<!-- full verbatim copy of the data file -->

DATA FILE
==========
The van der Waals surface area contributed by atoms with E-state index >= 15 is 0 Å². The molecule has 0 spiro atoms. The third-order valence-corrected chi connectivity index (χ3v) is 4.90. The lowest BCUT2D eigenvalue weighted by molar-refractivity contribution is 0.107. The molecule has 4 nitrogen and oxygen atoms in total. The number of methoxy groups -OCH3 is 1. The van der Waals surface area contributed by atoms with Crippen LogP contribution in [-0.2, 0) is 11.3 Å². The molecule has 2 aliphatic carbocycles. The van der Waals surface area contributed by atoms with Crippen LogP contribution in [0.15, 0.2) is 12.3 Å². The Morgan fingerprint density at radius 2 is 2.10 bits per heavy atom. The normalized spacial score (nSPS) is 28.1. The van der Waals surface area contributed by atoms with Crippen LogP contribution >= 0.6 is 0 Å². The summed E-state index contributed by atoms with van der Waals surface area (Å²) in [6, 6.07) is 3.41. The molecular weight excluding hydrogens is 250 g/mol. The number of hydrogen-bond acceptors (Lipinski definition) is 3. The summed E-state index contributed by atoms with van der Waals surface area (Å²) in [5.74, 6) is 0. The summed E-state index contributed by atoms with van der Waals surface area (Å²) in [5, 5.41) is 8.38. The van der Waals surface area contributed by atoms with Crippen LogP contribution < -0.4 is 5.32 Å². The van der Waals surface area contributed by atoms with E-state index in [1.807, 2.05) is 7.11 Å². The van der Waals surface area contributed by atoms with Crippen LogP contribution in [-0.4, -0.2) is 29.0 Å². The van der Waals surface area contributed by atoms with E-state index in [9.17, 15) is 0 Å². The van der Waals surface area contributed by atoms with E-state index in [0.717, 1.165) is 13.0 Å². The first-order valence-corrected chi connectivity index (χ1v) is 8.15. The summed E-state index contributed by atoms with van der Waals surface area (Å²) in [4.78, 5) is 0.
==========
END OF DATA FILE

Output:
The van der Waals surface area contributed by atoms with E-state index >= 15 is 0 Å². The molecule has 0 spiro atoms. The third-order valence-corrected chi connectivity index (χ3v) is 4.90. The lowest BCUT2D eigenvalue weighted by molar-refractivity contribution is 0.107. The molecule has 4 nitrogen and oxygen atoms in total. The number of methoxy groups -OCH3 is 1. The van der Waals surface area contributed by atoms with Crippen LogP contribution in [-0.2, 0) is 11.3 Å². The molecule has 2 aliphatic carbocycles. The van der Waals surface area contributed by atoms with Crippen LogP contribution in [0.15, 0.2) is 12.3 Å². The Morgan fingerprint density at radius 2 is 2.10 bits per heavy atom. The normalized spacial score (nSPS) is 28.1. The van der Waals surface area contributed by atoms with Crippen LogP contribution >= 0.6 is 0 Å². The summed E-state index contributed by atoms with van der Waals surface area (Å²) in [6, 6.07) is 3.41. The molecular weight excluding hydrogens is 250 g/mol. The number of hydrogen-bond acceptors (Lipinski definition) is 3. The summed E-state index contributed by atoms with van der Waals surface area (Å²) in [5.74, 6) is 0. The summed E-state index contributed by atoms with van der Waals surface area (Å²) in [5, 5.41) is 8.38. The van der Waals surface area contributed by atoms with Crippen LogP contribution < -0.4 is 5.32 Å². The van der Waals surface area contributed by atoms with E-state index in [1.807, 2.05) is 7.11 Å². The van der Waals surface area contributed by atoms with Crippen LogP contribution in [-0.4, -0.2) is 29.0 Å². The van der Waals surface area contributed by atoms with E-state index in [9.17, 15) is 0 Å². The van der Waals surface area contributed by atoms with E-state index in [0.717, 1.165) is 13.0 Å². The first-order valence-corrected chi connectivity index (χ1v) is 8.15. The summed E-state index contributed by atoms with van der Waals surface area (Å²) in [4.78, 5) is 0.